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Tykok
Tykok

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Use variables in your package.json

Yes, you can use variable in your package.json file

So I'm gonna show you how you can use variables in this file.

What is the "package.json" ?

The package.json is like the official NodeJS website defines it to us :


A kind of a manifest for your project. It can do a lot of things, completely unrelated. It's a central repository of configuration for tools, for example. It's also where npm and yarn store the names and versions for all the installed packages.

For more precision in the package.json you can declare :

  1. The name of your application
  2. The version
  3. The Licence
  4. The description of your project
  5. The dependencies of your project (for production, and development)
  6. Script for your project (Run project, run tests, run Lint, run the build, ...)
  7. The engine of tools (Node, npm, ...)
  8. The author name of the project
  9. All contributors

And a lot of other things...

Why use variables into my package.json

Imagine, you define a command in your scripts section into the package. Jason of your own project to use many Bash files you created and has really useful for your project.

And all the Bash files are in the .bin repository, inside your project.

Your script section gonna be like that :

{
    ...
    "scripts": {
        "bash1": "bash .bin/yourFirstBash.sh",
        "bash2": "bash .bin/yourSecondBash.sh",
        "bash3": "bash .bin/yourThirdBash.sh",
    }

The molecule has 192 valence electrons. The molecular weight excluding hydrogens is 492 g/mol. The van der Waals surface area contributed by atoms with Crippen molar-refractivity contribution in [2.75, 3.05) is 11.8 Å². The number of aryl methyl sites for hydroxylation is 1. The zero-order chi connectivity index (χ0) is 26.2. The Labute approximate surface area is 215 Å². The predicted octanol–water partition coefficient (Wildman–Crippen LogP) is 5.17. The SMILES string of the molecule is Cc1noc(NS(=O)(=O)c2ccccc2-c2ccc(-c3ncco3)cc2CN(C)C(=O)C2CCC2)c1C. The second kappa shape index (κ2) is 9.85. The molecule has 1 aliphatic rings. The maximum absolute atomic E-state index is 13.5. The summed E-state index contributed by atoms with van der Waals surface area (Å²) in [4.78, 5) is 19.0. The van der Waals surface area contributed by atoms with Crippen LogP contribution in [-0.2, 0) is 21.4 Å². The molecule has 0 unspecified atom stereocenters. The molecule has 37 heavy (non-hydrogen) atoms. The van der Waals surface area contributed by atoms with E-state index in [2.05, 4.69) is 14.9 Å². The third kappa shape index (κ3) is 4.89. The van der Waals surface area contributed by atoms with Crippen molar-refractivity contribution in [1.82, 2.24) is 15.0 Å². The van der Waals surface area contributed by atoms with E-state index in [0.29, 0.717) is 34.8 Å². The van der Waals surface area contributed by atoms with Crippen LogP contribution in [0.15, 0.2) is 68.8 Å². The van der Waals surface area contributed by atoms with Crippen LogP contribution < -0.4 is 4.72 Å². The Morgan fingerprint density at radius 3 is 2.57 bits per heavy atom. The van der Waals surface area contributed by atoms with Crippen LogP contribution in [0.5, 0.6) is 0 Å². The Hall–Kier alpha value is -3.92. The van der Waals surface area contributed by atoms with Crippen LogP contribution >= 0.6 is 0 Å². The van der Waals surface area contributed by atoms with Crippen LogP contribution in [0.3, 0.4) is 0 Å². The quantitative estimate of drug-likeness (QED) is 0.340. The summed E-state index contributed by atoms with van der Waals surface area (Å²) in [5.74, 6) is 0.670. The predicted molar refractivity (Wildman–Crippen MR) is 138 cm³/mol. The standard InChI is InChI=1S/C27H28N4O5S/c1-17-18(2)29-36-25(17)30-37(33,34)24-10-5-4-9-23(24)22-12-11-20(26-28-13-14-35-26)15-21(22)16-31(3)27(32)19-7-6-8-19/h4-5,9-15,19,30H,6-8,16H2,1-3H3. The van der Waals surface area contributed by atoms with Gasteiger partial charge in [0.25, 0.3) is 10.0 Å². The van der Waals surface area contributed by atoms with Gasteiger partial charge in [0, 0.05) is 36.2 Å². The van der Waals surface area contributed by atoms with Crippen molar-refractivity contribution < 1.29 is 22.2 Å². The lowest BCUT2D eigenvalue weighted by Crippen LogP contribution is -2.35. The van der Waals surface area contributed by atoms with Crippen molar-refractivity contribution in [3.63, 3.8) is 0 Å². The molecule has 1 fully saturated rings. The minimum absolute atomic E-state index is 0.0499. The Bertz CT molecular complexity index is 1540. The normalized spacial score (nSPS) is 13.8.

...
}
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All it's ok, but now if for any reasons you need to move this bin into another directory you need to change your package.json for each line.

And here you can use variables to change quickly the destination of your Bash script 😄.

How to use variables in your package.json?

To use variable, you need to declare a section named config (or something else, but not a name was already taken by the package.json). And in this section, you can declare ALL YOUR VARIABLES :

{
    ...
    "config": {
        "path": ".bin",
        "entrypoint": "server.js",
        "testFolder": "src/test",
    }
    ...
}
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And to use a variable, you just need to write $npm_package_ + config (name of the section) + _path (name of the variable).

Here is an example with the previous section of scripts:

{
    ...
    "scripts": {
        "bash1": "bash $npm_package_config_path/yourFirstBash.sh",
        "bash2": "bash $npm_package_config_path/yourSecondBash.sh",
        "bash3": "bash $npm_package_config_path/yourThirdBash.sh",
    }
    ...
}
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And you what do you think about using variables into your package.json ?

Main source : https://brianchildress.co/variables-in-package-json/

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